C0D464790238dWhen performance starts to matter, it doesn't matter how much you fine tune it, at some point your going to end up removing it and going raw.
This can be said for almost any thing.
If you get any more complex than that, you need to either get an ORM or create views or generated tables or whatever your DBMS calls them.
@Lor-inc Have you ever seen an advanced search screen? How do you think all those optional filters and sorts work?
Or maybe a generated report with all kinds of configuration options?
All of what I mentioned would be a massive fuck up for simple crud. But simple crud isn't what I was talking about
@M3m35terJ05h I didn't consider the kind of advanced search that's basically a GUI over SQL, I assumed we were talking about things you do with an ORM, i.e. complex queries behind simple actions. I don't think LINQ can even be used to dynamically specify columns, as you do that with C# and the SQL is generated at compile time.
@Lor-inc Entity framework won't generate a query until it needs to. It'll convert your lambda expressions into *something* at compile time, but it doesn't know what sql it needs generate until it's time to generate it.
You can do something like:
var query = context.Foos;
var value = request.BarFilter;
query = query.Where(foo => foo.Bar > value);
return query.ToList(); // database call here
@Lor-inc What you can do is request the whole entity of the "main" table you're querying and then dynamically tell it which of its relationships to include.
Like if Bar has a one to many relationship with Foo, you're querying Foo and the user might sometimes request data from Bar, you can have say:
var query = context.Foos:
query = query.Include(f => f.Bar);
and that's a join that only happens sometimes. Entity framework will go and modify the select to include all the columns from Bar. You'll get a sequence of Foos and their Bar will be null or an object depending on if you ran that include. You're probably getting more columns back than you need but that's probably not the worst thing in the world for something like a report or search.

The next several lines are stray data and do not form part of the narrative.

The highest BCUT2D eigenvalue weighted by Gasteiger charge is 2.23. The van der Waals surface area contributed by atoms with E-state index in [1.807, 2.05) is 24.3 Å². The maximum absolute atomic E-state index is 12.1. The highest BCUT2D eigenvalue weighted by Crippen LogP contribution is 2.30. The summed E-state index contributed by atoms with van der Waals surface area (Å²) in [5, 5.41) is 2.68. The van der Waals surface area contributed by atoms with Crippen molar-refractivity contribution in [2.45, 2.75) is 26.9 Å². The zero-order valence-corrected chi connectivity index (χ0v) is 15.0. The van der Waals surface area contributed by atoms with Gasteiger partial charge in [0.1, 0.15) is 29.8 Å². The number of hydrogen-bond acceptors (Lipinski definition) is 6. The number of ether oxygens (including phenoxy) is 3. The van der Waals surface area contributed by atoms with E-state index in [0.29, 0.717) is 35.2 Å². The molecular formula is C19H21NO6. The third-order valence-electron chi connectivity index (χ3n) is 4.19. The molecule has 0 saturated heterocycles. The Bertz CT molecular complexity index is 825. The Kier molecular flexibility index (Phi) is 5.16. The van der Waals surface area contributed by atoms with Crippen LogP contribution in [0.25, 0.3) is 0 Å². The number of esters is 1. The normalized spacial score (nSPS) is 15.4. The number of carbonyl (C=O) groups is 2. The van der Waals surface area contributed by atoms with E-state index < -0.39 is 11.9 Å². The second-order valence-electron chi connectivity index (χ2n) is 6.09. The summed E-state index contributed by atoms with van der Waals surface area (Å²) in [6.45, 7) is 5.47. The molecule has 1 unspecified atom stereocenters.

Of course you can narrow the select to specific columns but you do have to know what those columns are at compile time.
@Lor-inc I haven't dealt with really huge databases, but on my generated test database SQL generated by LINQ performed well. With million records and a lot of related entities it worked as fast as with less than a hundred records. Sure, I needed to add indexes, but in result it worked fine. On MS SQL Server Express. Tried the same setup on MS SQL Server enterprise and it worked faster, even without indexes.
If a company uses EF or hibernate, the dbas/devs with access should periodically do an evaluation of the queries that are being sent as a sanity check. Issues with buffered round tripping and deletes, and unintentional n+1 are well known.
@Lor-inc AutoMapper's ProjectTo allows to get only columns required for mapping. Since LINQ works with IQueryable<T> it's possible to add any conditions and includes dynamically, and with custom extension methods for LINQ such query may look pretty good.
Grouping and lazy loading are still broken, however. There's more than 1 n+1 issue.
I'm not crazy about using automapper for this use case. It has a fair amount of overhead, so using it in place of a select statement, or dapper, is leaving a lot of perf on the table for a boilerplate that can be generated by ides.